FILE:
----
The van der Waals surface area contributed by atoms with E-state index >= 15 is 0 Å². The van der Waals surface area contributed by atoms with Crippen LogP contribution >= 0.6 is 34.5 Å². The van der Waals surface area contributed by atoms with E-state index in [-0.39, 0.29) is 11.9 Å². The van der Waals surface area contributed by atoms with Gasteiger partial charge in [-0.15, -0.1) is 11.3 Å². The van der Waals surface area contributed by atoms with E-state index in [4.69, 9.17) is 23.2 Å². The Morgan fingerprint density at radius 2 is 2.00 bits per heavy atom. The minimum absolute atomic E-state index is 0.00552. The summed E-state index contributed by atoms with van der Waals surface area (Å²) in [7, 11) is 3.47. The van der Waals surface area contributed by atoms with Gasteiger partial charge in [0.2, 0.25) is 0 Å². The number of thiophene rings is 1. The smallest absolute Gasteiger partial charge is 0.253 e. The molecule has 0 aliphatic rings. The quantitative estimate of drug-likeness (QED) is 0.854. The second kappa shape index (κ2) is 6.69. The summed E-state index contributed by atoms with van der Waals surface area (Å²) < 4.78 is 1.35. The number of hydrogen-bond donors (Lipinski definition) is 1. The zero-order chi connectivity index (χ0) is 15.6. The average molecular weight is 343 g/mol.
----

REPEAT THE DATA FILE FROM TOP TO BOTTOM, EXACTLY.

The van der Waals surface area contributed by atoms with E-state index >= 15 is 0 Å². The van der Waals surface area contributed by atoms with Crippen LogP contribution >= 0.6 is 34.5 Å². The van der Waals surface area contributed by atoms with E-state index in [-0.39, 0.29) is 11.9 Å². The van der Waals surface area contributed by atoms with Gasteiger partial charge in [-0.15, -0.1) is 11.3 Å². The van der Waals surface area contributed by atoms with E-state index in [4.69, 9.17) is 23.2 Å². The Morgan fingerprint density at radius 2 is 2.00 bits per heavy atom. The minimum absolute atomic E-state index is 0.00552. The summed E-state index contributed by atoms with van der Waals surface area (Å²) in [7, 11) is 3.47. The van der Waals surface area contributed by atoms with Gasteiger partial charge in [0.2, 0.25) is 0 Å². The number of thiophene rings is 1. The smallest absolute Gasteiger partial charge is 0.253 e. The molecule has 0 aliphatic rings. The quantitative estimate of drug-likeness (QED) is 0.854. The second kappa shape index (κ2) is 6.69. The summed E-state index contributed by atoms with van der Waals surface area (Å²) < 4.78 is 1.35. The number of hydrogen-bond donors (Lipinski definition) is 1. The zero-order chi connectivity index (χ0) is 15.6. The average molecular weight is 343 g/mol.